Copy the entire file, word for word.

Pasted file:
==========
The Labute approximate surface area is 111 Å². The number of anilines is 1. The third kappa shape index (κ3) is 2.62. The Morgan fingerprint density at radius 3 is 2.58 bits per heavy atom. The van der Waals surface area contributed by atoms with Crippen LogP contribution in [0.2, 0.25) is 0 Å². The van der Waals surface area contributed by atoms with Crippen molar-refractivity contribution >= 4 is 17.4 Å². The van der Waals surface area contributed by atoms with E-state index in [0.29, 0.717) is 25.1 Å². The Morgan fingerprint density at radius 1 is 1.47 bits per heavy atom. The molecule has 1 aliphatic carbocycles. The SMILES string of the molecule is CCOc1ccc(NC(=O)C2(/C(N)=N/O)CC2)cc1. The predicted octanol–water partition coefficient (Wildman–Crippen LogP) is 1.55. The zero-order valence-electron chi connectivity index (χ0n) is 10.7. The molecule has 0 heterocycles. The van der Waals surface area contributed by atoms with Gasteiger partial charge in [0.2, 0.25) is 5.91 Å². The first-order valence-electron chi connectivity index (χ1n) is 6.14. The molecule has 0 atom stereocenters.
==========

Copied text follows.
The Labute approximate surface area is 111 Å². The number of anilines is 1. The third kappa shape index (κ3) is 2.62. The Morgan fingerprint density at radius 3 is 2.58 bits per heavy atom. The van der Waals surface area contributed by atoms with Crippen LogP contribution in [0.2, 0.25) is 0 Å². The van der Waals surface area contributed by atoms with Crippen molar-refractivity contribution >= 4 is 17.4 Å². The van der Waals surface area contributed by atoms with E-state index in [0.29, 0.717) is 25.1 Å². The Morgan fingerprint density at radius 1 is 1.47 bits per heavy atom. The molecule has 1 aliphatic carbocycles. The SMILES string of the molecule is CCOc1ccc(NC(=O)C2(/C(N)=N/O)CC2)cc1. The predicted octanol–water partition coefficient (Wildman–Crippen LogP) is 1.55. The zero-order valence-electron chi connectivity index (χ0n) is 10.7. The molecule has 0 heterocycles. The van der Waals surface area contributed by atoms with Gasteiger partial charge in [0.2, 0.25) is 5.91 Å². The first-order valence-electron chi connectivity index (χ1n) is 6.14. The molecule has 0 atom stereocenters.